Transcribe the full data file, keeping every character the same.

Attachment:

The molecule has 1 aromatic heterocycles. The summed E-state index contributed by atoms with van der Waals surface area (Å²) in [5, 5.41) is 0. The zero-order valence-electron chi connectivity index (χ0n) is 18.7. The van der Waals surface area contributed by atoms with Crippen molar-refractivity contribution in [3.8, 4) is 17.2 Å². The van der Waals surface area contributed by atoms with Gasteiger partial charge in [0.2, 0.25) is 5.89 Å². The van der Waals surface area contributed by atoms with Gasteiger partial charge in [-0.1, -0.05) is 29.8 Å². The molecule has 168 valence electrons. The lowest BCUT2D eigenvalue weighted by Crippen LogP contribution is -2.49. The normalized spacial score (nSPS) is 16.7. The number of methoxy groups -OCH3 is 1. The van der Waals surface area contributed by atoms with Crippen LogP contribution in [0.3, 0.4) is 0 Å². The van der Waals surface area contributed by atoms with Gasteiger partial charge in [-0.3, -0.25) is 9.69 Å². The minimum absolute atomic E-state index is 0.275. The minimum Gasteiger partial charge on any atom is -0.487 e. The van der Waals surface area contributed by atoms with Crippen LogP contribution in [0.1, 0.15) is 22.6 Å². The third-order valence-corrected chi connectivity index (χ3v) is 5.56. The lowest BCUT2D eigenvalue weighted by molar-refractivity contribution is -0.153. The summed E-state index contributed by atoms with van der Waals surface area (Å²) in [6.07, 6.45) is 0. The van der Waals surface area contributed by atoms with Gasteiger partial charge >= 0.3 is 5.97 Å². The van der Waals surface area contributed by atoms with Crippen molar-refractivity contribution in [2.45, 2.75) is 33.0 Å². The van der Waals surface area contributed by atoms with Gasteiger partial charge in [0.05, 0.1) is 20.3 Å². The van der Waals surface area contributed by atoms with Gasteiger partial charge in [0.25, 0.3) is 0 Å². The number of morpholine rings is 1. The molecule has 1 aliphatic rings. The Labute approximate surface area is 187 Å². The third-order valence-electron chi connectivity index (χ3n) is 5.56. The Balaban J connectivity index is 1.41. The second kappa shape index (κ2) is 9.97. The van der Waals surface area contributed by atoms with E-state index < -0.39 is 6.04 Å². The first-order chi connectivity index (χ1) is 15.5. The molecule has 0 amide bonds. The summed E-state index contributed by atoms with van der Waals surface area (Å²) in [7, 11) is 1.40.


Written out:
The molecule has 1 aromatic heterocycles. The summed E-state index contributed by atoms with van der Waals surface area (Å²) in [5, 5.41) is 0. The zero-order valence-electron chi connectivity index (χ0n) is 18.7. The van der Waals surface area contributed by atoms with Crippen molar-refractivity contribution in [3.8, 4) is 17.2 Å². The van der Waals surface area contributed by atoms with Gasteiger partial charge in [0.2, 0.25) is 5.89 Å². The van der Waals surface area contributed by atoms with Gasteiger partial charge in [-0.1, -0.05) is 29.8 Å². The molecule has 168 valence electrons. The lowest BCUT2D eigenvalue weighted by Crippen LogP contribution is -2.49. The normalized spacial score (nSPS) is 16.7. The number of methoxy groups -OCH3 is 1. The van der Waals surface area contributed by atoms with Crippen LogP contribution in [0.3, 0.4) is 0 Å². The van der Waals surface area contributed by atoms with Gasteiger partial charge in [-0.3, -0.25) is 9.69 Å². The minimum absolute atomic E-state index is 0.275. The minimum Gasteiger partial charge on any atom is -0.487 e. The van der Waals surface area contributed by atoms with Crippen LogP contribution in [0.1, 0.15) is 22.6 Å². The third-order valence-corrected chi connectivity index (χ3v) is 5.56. The lowest BCUT2D eigenvalue weighted by molar-refractivity contribution is -0.153. The summed E-state index contributed by atoms with van der Waals surface area (Å²) in [6.07, 6.45) is 0. The van der Waals surface area contributed by atoms with Gasteiger partial charge >= 0.3 is 5.97 Å². The van der Waals surface area contributed by atoms with Crippen molar-refractivity contribution in [2.45, 2.75) is 33.0 Å². The van der Waals surface area contributed by atoms with Gasteiger partial charge in [0.05, 0.1) is 20.3 Å². The van der Waals surface area contributed by atoms with Gasteiger partial charge in [0.25, 0.3) is 0 Å². The number of morpholine rings is 1. The molecule has 1 aliphatic rings. The Labute approximate surface area is 187 Å². The third-order valence-electron chi connectivity index (χ3n) is 5.56. The Balaban J connectivity index is 1.41. The second kappa shape index (κ2) is 9.97. The van der Waals surface area contributed by atoms with E-state index < -0.39 is 6.04 Å². The first-order chi connectivity index (χ1) is 15.5. The molecule has 0 amide bonds. The summed E-state index contributed by atoms with van der Waals surface area (Å²) in [7, 11) is 1.40.